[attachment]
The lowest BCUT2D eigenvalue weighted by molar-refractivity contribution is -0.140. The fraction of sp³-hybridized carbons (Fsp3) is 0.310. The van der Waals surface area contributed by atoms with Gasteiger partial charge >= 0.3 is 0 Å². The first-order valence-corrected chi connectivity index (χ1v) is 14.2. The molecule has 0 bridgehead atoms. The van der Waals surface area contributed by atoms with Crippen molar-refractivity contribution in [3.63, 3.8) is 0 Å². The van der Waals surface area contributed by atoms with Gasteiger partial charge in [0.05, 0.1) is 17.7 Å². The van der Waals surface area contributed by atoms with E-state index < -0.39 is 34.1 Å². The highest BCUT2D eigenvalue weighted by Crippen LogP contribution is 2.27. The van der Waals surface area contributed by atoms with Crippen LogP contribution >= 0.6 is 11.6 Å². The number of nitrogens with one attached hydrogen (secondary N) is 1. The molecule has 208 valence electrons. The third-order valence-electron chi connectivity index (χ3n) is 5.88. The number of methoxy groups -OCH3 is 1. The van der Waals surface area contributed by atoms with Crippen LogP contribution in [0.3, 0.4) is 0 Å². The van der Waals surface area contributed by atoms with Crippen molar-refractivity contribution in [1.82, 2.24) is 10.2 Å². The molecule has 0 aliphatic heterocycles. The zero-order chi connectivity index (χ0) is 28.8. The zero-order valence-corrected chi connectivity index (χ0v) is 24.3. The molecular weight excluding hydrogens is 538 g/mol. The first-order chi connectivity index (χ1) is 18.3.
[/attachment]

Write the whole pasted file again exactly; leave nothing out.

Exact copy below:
The lowest BCUT2D eigenvalue weighted by molar-refractivity contribution is -0.140. The fraction of sp³-hybridized carbons (Fsp3) is 0.310. The van der Waals surface area contributed by atoms with Gasteiger partial charge >= 0.3 is 0 Å². The first-order valence-corrected chi connectivity index (χ1v) is 14.2. The molecule has 0 bridgehead atoms. The van der Waals surface area contributed by atoms with Crippen molar-refractivity contribution in [3.63, 3.8) is 0 Å². The van der Waals surface area contributed by atoms with Gasteiger partial charge in [0.05, 0.1) is 17.7 Å². The van der Waals surface area contributed by atoms with E-state index < -0.39 is 34.1 Å². The highest BCUT2D eigenvalue weighted by Crippen LogP contribution is 2.27. The van der Waals surface area contributed by atoms with Crippen LogP contribution >= 0.6 is 11.6 Å². The number of nitrogens with one attached hydrogen (secondary N) is 1. The molecule has 208 valence electrons. The third-order valence-electron chi connectivity index (χ3n) is 5.88. The number of methoxy groups -OCH3 is 1. The van der Waals surface area contributed by atoms with Crippen LogP contribution in [0.3, 0.4) is 0 Å². The van der Waals surface area contributed by atoms with Crippen molar-refractivity contribution in [1.82, 2.24) is 10.2 Å². The molecule has 0 aliphatic heterocycles. The zero-order chi connectivity index (χ0) is 28.8. The zero-order valence-corrected chi connectivity index (χ0v) is 24.3. The molecular weight excluding hydrogens is 538 g/mol. The first-order chi connectivity index (χ1) is 18.3.